Institute for War and Peace Reporting | Giving Voice, Driving Change

Repairing US-Arab Relations

Journalists, businessmen and academics have a duty to reduce the dangerous gap between America's stated intentions in the Middle East and the Arab world's growing animosity.
By Rami G.

Relations between the United States and the Arab world are passing through one of the most erratic and dangerous periods in modern history. This relationship now requires the full, deliberate attention of civil society activists in both regions, given its potential to spin out of control and transform recent anger and violence into a longer-term military and cultural war that can only result in losers on both sides.

The striking thing about this relationship is its inconsistency, with simultaneous signs of deep personal friendship and extreme public hostility. It is a condition that is unlikely to remain stable for very long, because of the many different ways in which American policies impact on the lives of ordinary Arabs. Within just nine months or so, the US has moved from being the looming giant over the horizon to being the 800-pound gorilla sitting in our laps, with a quarter of a million troops in the region and a stated policy of wishing to reshape the politics of the region to become more American and Israel-friendly.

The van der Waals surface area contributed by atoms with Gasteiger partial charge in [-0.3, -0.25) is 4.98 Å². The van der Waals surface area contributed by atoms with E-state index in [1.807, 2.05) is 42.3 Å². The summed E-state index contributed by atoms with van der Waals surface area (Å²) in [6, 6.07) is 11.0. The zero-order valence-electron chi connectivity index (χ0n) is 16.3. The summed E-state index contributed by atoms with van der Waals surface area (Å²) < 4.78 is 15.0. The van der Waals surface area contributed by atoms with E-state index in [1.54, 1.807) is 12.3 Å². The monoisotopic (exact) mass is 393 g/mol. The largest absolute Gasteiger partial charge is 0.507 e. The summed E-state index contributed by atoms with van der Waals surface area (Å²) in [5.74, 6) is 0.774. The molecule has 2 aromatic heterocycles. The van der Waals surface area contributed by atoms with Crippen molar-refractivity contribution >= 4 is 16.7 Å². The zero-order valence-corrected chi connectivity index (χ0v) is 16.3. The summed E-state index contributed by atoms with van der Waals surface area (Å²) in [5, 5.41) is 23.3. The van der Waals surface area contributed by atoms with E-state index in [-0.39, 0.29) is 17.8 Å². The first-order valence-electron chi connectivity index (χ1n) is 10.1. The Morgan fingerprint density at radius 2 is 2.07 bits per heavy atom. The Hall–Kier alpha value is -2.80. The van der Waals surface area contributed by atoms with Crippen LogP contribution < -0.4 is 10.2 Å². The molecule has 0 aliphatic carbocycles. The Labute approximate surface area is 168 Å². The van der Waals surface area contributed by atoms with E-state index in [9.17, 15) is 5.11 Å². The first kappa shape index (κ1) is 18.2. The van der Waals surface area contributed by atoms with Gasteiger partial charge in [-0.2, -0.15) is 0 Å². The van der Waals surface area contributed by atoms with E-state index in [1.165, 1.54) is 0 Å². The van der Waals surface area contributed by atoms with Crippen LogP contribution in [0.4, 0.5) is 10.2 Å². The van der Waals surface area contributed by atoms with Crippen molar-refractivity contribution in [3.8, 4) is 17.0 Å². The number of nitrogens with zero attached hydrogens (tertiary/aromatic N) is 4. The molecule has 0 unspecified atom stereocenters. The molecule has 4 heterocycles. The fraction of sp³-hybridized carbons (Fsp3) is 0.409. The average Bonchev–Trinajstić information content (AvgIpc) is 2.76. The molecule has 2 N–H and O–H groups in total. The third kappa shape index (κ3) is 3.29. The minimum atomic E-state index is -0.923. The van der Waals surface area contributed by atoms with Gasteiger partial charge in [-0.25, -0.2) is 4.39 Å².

The most dangerous and irresponsible thing to do would be to let this relationship drift and develop according to the whimsical forces of the political market place, now defined by a combination of mutual ignorance, fear, racism and militarism. This week, as I watched American and Arab television, I have cringed before the realization that our mass media largely portrays our two cultures as antagonists at war, and in many cases as cultural and religious threats to one another. Left alone on its current course, this relationship will move toward a troubling dichotomy by which Arabs and Americans relate to one another primarily through two dynamics: bullets and bags of money ­ either the threats and use of military attacks, resistance and terror, or the attractions of material plenty.

It is impossible to approach any American institution in the Arab world, including schools, banks and fast food restaurants, without having to walk past a soldier. When you have to pass through a gauntlet of warriors to get to KFC, you know something is not right. American embassies around the Middle East more and more resemble the Roman legionary fortresses that dotted the Middle Eastern landscape in the second to fourth centuries AD ­ not just in their physical layout of walled compounds surrounded by a security perimeter manned by Roman legionary troops and hired indigenous auxiliaries, but also in their political symbolism as politically and culturally alien outposts that are virtually cut off from normal contacts with the local people.

Arabs and Americans alike must share the blame for this sad situation.

Their shared legacy of political incompetence is being aggravated now at a much faster pace by the American presence in Iraq. Most Arabs view this presence as defined by a combination of illegitimate rationale, unproven justification, terrible human consequences, embarrassing political confusion, inept management and deep cultural insensitivity. The symbol of all that is wrong in America's approach to Iraq and the wider Arab world is US Defense Secretary Donald Rumsfeld, who stated recently that Iraqis would "figure out a way to manage their affairs ... in a manner that is ... consistent with the principles that we set out."